Allgau. A bit of a conundrum based on guidebooks alone, Allgau could either be amazing or a vast collection of mediocre crags. Some of the scenery certainly looks amazing and the area is plenty good enough to have a decent section in Alpen en Bloc Vol 1 and to have it’s own dedicated guide if you can find a copy. Mostly limestone from what i can gather, if coupled with a trip to Garmisch would definitely be worth investigating.
Kochel. A 45 minute drive to the North, but with what sounds like a bit of a beasty walk in. The grades are mostly in the 8s but with some to do for those mere mortals among us. I’ve not actually been but it sounds like the Parisella’s Cave/Stoney Middleton of the area: hardcore, perma-dry and worth a go for the strong ones among us.
This is what stands Garmisch out from the surrounding towns and villages, in my opinion. Famed for it’s winter climbing and alpinism, there is plenty here. Driving into town on our first night, we spotted at least two outdoor shops on the outskirts alone. More were found in the town proper and a quick Google search hinted there were better ones still to be seen.
The beauty of Garmisch is that the infrastructure is in place for any outdoors enthusiast to rock up and be easily catered for. Camping, hotels, restaurants aplenty, there is more than enough here to make a decent home, let alone a base. If only there was climbing on the doorstep, i may never leave.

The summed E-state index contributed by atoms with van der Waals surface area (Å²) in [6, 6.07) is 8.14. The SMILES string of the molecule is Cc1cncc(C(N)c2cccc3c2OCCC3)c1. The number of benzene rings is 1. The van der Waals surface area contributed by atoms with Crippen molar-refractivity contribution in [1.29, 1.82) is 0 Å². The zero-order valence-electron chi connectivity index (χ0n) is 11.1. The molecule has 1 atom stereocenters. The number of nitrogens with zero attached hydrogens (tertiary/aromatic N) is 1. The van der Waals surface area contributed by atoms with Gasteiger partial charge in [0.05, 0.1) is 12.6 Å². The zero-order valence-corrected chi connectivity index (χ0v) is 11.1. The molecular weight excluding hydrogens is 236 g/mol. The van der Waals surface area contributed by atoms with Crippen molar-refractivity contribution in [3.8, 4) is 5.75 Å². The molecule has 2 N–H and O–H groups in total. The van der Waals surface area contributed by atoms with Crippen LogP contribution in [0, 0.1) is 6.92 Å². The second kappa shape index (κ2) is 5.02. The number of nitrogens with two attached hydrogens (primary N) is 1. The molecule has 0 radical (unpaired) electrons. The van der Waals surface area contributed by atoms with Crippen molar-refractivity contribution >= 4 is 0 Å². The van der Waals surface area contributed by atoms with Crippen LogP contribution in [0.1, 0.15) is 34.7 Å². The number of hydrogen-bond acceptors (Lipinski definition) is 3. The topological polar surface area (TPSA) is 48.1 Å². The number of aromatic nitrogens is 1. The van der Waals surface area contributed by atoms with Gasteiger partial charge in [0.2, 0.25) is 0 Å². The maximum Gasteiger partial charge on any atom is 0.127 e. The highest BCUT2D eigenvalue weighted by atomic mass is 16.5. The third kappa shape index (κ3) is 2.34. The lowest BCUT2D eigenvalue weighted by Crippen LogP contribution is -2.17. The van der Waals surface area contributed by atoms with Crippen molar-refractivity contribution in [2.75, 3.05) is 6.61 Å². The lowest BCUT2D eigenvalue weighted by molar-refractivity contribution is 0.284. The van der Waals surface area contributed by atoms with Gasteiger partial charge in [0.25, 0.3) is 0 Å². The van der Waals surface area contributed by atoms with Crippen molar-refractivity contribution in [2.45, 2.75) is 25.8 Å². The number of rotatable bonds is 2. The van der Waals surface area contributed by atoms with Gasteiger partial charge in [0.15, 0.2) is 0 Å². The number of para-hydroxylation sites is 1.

- Food. Somewhat unsurprisingly, the local supermarkets are Aldi and there is one located directly across the main road from the campsite. There is also a Fristo; a beer supermarket! I don’t even drink much and i got very excited. I’m sure they exist everywhere else too but this is Bavaria – they’re quite well known for their beer and it does indeed come in at less than 1 euro per bottle. Watch out though as everywhere is closed on Sundays.
- Climbing Shops. The one we were dead keen on was Bergsportgeschäft Alpinsport as their website clearly showed hardware, rock shoes and the like. There are many other outdoor shops in town, as you’d imagine, but this is the one for the rock climber. The staff are wonderfully helpful too.
- Accommodation – Campsites. There were two main campsites that came up in our searches before we arrived: The Camping Resort and the Camping Experience. The Resort will get you 5* while the experience only warrants 3*. Needless to say, we avoided the 5* prices and went for the cheaper option but were still not disappointed. Perfectly decent campsite with pay as you need electric for tents. Recommended.
- Cafes and Bars. There are SOOO many in Garmisch proper, as well as plenty in the outskirts. We ate at a burger bar on my birthday, called Shaka and it was excellent. I would certainly go there again. If burgers aren’t your thing, there are more alternatives than you can imagine, including the excellent Italian restaurant Celentano. Excellent food and reasonably priced.
- Guidebooks. Get yourself a copy of Alpen en Bloc – volume 1 covers the western end of the alps, 2 the east – and you’ll find your nearest bouldering. There is also a dedicated Allgau guide if you can find it.
Relevant blog posts: here (if you’re that psyched or bored)